Enumeration model

An object detection model with different configurations can be employed to solve and acquire accurate results from the tooth enumeration problem. For instance, cumulative loss can be used by weighting each loss with different coefficients. Commonly held data augmentation and transformation techniques are also a type of configuration that can be applied to the raw data.

In this work, two types of datasets are used: the normal dataset extracted from the quadrant segmentation model and the rotated dataset in which each quadrant is adapted into the upper left one. Moreover, during the training phase, different types of losses like classification, confidence, bbox size, and initial bbox point are each weighted by separate weights based on their importance level.

Throughout the course of the training phase, various data transformation techniques, such as photometric distortion and random flipping, are used as pre-processing steps. In the enumeration model, the quadrant image is randomly flipped either to the left or right with a probability of 50%. This renders an expanded dataset which in turn increases the variance of the training data. Aside from that, the range of transformation for brightness, contrast, and saturation levels are decided for the training settings where each image is transformed in compliance to these ranges. For example, the brightness level follows a uniform distribution with a given brightness delta—which is 32 in our setting—to obtain a random brightness which will be added to the image. Therefore, the variants of the images, which are generated by random data transformation, can be fed into the model in order to avoid memorization of the training dataset (termed as overfitting).

When evaluating the average precision and average recall (AP, AR) metrics for different experiments, shown in Table 3, it can be seen that the model trained by rotated quadrants is more successful than the others in terms of metrics and the types of bounding boxes. Also, the metrics on wide bounding boxes are crucial because they correspond with posterior teeth—namely molars—which are also large in size. For this reason, the model with rotated quadrants is selected as the enumeration model for the final framework.

Table 3 Object detection metrics of the enumeration detection task on the test quadrant dataset.

An example of the enumeration model output can be seen in Fig. 5a. The output label format contains the tooth number and the confidence of prediction respectively.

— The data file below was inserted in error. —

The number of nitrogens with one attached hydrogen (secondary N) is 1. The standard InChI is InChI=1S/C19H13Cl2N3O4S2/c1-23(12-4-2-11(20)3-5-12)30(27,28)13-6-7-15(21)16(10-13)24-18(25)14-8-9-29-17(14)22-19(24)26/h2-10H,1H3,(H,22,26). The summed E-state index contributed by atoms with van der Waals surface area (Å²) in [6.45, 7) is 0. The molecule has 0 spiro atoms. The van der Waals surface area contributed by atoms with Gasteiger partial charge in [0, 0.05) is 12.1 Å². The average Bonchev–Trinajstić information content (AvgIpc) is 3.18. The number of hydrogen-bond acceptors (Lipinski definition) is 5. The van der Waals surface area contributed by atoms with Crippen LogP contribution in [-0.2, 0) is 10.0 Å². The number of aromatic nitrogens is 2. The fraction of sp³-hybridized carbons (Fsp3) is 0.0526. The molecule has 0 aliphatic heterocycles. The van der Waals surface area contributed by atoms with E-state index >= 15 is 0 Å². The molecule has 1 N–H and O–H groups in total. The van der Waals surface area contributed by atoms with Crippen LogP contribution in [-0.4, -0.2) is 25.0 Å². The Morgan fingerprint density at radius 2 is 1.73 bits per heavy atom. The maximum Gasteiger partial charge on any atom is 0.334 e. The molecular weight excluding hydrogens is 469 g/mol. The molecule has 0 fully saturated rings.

Treatment detection model

Similar to the enumeration model, the treatment detection model is also constructed with normal and rotated quadrant data. Along with data augmentation techniques, various kinds of losses like weighted loss and class weights are also used. Also, multiple methods like photometric distortion and random flipping are applied due to the imbalance and difficulty of the dataset. Although the dataset is highly imbalanced compared to the quadrant dataset used in the enumeration task, the results of the treatment detection model are satisfactory.

In Table 4, the class weight is shown as the additional weighting approach along with the weighted loss. The class weight is only considered for the classification loss. The main reason for this is that the model must give more importance to the therapies that have a less amount of samples. As a result, on the rotated quadrants data, the model with the class weight is more successful than the one with only the weighted loss. Augmented examples of rare classes (conventional extraction, lesion therapy, and root canal treatment) are also added into the training data in order to decrease the balancing problem that lies in the dataset. However, the success of this model is not as good as the model that included the class weight on the rotated quadrants. Therefore, the negative sampling technique—adding the samples that do not have any treatment labels—is applied on the training data. During the evaluation process of the metrics in all of the bboxes, negative sampling increases the success of the model on the normal quadrant dataset which is why it is selected for the disease task in the final framework.

Table 4 Object detection metrics of the treatment detection task on the test quadrant dataset.

An example of the treatment detection model output can be seen in Fig. 5b. The format of the output label contains the name of the therapy and the confidence of prediction. Further examples can be found in the “Appendix”.

Figure 5
figure 5

The model outputs are shown above. Please zoom in for details.

Lastly, the final output of our framework is shown in Fig. 5c. This output provides information on the enumeration and treatment detection models within the same bounding box. The format of the label includes the enumeration number, therapy name, and confidence of prediction respectively. Having the treatments detected along with their corresponding tooth number by the framework is quite helpful for use in the field of dentistry.


Dental radiography is an essential tool that is frequently used by dentists to apprehend the general condition of the patient. Among many imaging techniques, panoramic radiography is most commonly chosen for use because it offers greater patient acceptance and cooperation with a minimal dose of radiation. Due to its simple and painless procedure, patients are able to comply to the care provided. For most patients, a dental radiograph is requested because some diseases are not always seen with the unaided eye. Despite this advantage, it is still quite common for dental practitioners to make clinical errors regarding the diagnosis and treatment. If a system that could simultaneously number the dentition and indicate the teeth that need intervention were to be incorporated into the clinical setting, these errors could be significantly reduced. The present study brings these two aspects together to positively impact the clinical experience for dentists.